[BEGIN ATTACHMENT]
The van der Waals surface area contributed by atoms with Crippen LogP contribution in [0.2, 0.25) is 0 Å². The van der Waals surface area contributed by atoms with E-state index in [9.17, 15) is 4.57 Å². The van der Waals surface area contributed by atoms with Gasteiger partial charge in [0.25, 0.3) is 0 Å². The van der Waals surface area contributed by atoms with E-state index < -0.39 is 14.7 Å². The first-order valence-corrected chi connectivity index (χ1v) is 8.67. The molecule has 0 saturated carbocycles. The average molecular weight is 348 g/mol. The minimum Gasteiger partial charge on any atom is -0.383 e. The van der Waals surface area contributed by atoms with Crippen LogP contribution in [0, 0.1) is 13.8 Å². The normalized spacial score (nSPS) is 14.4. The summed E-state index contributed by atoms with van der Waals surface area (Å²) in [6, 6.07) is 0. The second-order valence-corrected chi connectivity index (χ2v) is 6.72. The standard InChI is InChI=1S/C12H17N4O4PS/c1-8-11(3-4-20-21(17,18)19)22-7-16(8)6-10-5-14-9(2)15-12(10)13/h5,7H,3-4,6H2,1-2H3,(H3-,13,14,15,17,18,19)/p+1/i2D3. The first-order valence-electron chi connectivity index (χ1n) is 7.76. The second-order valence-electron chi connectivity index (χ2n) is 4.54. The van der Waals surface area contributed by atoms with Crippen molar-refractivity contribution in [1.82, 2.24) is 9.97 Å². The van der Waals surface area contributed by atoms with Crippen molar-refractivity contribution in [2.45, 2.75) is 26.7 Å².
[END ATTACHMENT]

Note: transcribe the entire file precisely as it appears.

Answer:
The van der Waals surface area contributed by atoms with Crippen LogP contribution in [0.2, 0.25) is 0 Å². The van der Waals surface area contributed by atoms with E-state index in [9.17, 15) is 4.57 Å². The van der Waals surface area contributed by atoms with Gasteiger partial charge in [0.25, 0.3) is 0 Å². The van der Waals surface area contributed by atoms with E-state index < -0.39 is 14.7 Å². The first-order valence-corrected chi connectivity index (χ1v) is 8.67. The molecule has 0 saturated carbocycles. The average molecular weight is 348 g/mol. The minimum Gasteiger partial charge on any atom is -0.383 e. The van der Waals surface area contributed by atoms with Crippen LogP contribution in [0, 0.1) is 13.8 Å². The normalized spacial score (nSPS) is 14.4. The summed E-state index contributed by atoms with van der Waals surface area (Å²) in [6, 6.07) is 0. The second-order valence-corrected chi connectivity index (χ2v) is 6.72. The standard InChI is InChI=1S/C12H17N4O4PS/c1-8-11(3-4-20-21(17,18)19)22-7-16(8)6-10-5-14-9(2)15-12(10)13/h5,7H,3-4,6H2,1-2H3,(H3-,13,14,15,17,18,19)/p+1/i2D3. The first-order valence-electron chi connectivity index (χ1n) is 7.76. The second-order valence-electron chi connectivity index (χ2n) is 4.54. The van der Waals surface area contributed by atoms with Crippen molar-refractivity contribution in [1.82, 2.24) is 9.97 Å². The van der Waals surface area contributed by atoms with Crippen molar-refractivity contribution in [2.45, 2.75) is 26.7 Å².